### abstract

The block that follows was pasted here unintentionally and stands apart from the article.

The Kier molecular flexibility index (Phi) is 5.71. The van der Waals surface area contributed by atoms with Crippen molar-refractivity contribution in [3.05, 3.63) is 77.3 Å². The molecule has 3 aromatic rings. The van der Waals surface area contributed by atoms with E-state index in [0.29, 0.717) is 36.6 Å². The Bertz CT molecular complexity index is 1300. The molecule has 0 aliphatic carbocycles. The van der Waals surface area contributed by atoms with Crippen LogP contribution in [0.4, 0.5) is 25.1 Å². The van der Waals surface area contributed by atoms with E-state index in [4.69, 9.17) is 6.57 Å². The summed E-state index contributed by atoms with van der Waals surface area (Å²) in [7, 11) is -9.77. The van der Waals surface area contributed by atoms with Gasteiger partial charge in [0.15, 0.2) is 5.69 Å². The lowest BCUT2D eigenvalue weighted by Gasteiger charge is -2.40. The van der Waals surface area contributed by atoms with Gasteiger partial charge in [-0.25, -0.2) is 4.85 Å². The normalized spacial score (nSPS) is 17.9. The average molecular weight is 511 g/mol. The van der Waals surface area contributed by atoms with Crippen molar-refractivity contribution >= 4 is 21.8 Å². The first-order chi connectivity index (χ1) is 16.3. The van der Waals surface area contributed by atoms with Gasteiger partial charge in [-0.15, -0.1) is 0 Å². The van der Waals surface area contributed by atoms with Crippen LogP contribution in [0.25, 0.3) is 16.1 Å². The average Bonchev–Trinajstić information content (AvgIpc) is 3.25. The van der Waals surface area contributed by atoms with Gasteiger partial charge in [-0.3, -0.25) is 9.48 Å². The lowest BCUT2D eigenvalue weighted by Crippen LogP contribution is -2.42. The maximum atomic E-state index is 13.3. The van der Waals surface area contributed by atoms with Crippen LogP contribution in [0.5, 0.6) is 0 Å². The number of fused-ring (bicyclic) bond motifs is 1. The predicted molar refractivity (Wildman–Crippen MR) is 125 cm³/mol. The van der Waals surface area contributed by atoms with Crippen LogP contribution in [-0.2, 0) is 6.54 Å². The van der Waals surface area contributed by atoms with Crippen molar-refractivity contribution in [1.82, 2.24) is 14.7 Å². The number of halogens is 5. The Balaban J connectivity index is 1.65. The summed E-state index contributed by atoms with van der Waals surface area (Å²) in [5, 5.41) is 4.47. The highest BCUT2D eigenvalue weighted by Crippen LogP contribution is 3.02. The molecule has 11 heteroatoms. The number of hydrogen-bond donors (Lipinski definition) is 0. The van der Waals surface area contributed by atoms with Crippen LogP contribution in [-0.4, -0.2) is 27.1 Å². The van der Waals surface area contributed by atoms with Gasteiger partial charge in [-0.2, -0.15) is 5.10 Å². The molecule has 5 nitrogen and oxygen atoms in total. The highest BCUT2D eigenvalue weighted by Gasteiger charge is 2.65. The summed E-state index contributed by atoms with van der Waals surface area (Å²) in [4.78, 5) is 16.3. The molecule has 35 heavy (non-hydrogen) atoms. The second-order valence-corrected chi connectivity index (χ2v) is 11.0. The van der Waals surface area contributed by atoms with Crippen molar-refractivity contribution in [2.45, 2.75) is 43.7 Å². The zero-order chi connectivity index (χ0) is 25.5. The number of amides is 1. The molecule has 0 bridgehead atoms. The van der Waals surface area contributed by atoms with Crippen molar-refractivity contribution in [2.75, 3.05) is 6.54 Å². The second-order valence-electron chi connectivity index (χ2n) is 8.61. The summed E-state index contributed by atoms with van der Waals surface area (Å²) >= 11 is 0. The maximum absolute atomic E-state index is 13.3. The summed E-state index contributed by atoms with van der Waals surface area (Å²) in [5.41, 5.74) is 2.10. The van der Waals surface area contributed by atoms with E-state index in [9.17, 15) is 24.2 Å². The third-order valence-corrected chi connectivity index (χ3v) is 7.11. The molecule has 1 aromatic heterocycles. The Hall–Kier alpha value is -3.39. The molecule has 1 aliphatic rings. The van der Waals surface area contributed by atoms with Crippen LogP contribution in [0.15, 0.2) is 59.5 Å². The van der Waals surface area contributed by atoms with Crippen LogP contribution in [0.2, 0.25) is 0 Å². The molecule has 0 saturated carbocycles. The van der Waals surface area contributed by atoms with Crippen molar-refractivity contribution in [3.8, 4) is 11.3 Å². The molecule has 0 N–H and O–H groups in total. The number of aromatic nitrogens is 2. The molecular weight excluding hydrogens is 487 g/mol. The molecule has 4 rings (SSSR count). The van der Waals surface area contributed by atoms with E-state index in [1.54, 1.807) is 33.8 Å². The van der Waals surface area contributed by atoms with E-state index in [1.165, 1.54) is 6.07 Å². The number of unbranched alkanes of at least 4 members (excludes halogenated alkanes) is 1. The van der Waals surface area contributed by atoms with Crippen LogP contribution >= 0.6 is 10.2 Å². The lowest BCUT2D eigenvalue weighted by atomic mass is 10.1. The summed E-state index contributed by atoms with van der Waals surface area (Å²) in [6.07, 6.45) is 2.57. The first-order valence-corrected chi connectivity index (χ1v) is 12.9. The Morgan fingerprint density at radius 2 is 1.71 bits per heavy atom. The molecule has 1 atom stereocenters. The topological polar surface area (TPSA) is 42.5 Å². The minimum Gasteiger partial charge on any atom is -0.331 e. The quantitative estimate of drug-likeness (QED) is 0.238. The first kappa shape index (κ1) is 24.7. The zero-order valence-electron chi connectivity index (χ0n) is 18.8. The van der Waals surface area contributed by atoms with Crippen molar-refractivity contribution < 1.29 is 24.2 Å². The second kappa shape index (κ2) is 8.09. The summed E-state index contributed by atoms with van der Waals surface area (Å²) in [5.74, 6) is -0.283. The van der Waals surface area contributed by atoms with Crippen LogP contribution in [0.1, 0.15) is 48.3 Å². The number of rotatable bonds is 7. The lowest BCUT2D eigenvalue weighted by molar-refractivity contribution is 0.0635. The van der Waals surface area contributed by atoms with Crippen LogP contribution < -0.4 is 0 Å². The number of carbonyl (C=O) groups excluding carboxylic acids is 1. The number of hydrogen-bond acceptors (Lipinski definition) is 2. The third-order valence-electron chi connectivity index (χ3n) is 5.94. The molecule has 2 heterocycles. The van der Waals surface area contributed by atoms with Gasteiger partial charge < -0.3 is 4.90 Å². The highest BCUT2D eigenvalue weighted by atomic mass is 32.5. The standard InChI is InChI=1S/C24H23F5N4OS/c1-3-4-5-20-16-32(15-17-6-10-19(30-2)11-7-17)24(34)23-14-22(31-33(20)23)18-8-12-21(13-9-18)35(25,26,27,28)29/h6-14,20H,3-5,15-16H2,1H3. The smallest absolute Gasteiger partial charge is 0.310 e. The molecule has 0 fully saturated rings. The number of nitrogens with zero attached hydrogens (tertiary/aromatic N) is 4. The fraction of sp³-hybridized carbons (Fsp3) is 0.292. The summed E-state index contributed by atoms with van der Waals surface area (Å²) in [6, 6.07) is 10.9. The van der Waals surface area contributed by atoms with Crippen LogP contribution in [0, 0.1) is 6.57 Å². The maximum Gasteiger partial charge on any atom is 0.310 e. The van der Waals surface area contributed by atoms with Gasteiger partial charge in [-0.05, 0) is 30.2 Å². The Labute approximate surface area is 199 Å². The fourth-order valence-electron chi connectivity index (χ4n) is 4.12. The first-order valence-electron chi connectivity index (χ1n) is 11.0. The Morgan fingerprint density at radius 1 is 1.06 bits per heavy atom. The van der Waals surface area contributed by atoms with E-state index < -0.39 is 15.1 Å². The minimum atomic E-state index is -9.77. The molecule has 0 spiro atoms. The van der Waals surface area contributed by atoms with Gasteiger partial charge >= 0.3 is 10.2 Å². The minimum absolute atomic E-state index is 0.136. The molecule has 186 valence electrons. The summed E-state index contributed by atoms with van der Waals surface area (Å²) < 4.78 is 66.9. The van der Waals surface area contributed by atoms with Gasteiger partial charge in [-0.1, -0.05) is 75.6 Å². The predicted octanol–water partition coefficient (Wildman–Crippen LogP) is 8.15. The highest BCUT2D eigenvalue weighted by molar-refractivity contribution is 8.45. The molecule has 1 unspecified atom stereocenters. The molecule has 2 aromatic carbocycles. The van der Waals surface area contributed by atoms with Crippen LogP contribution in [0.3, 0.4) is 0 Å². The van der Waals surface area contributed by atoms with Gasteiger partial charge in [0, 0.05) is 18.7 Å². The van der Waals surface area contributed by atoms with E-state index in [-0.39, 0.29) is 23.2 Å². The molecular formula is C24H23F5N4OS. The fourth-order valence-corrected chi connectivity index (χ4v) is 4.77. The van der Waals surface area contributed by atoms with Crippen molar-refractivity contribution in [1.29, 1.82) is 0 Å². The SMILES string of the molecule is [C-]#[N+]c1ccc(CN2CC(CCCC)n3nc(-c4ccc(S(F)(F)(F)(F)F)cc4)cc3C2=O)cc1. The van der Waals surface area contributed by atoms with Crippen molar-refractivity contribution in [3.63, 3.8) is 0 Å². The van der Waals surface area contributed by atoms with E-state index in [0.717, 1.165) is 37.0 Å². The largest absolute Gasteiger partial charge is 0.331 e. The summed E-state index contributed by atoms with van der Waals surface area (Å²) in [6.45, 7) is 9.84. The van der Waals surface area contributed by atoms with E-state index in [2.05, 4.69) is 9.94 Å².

- The main properties of the Gini mean difference (GMD) and the extended Gini (EG) were presented in the first part of the book. We have concentrated on those properties that enable the user to replicate almost everything that can be done when relying on the variance. In some sense we can claim that (almost) every analysis that is performed when using the variance can be done with the GMD, and sometimes with the EG as well. This means more than doubling the number of possible models that can be used because every variance-based model can be replicated by a Gini-based model. This fact raises the question whether it is worth to pursue this direction of research or not and what are the pros and cons of using the Gini methodology. We note that generally speaking when the underlying distribution is multivariate normal then there is nothing to be gained from using the GMD method. The reason is simple: when the underlying distribution is multivariate normal then the estimates of the means, the variances, and the correlations (by Pearson) are sufficient statistics for describing the data, and therefore nothing is gained by using an alternative system for describing the data on one hand, while a loss of efficiency follows because the parameters of the normal distribution are estimated in a circumvent way. However, as pointed out by Huber (1981) and Gorard (2005) even a small deviation from the ideal world of the normal distribution can lead to an advantage of using other measures of variability.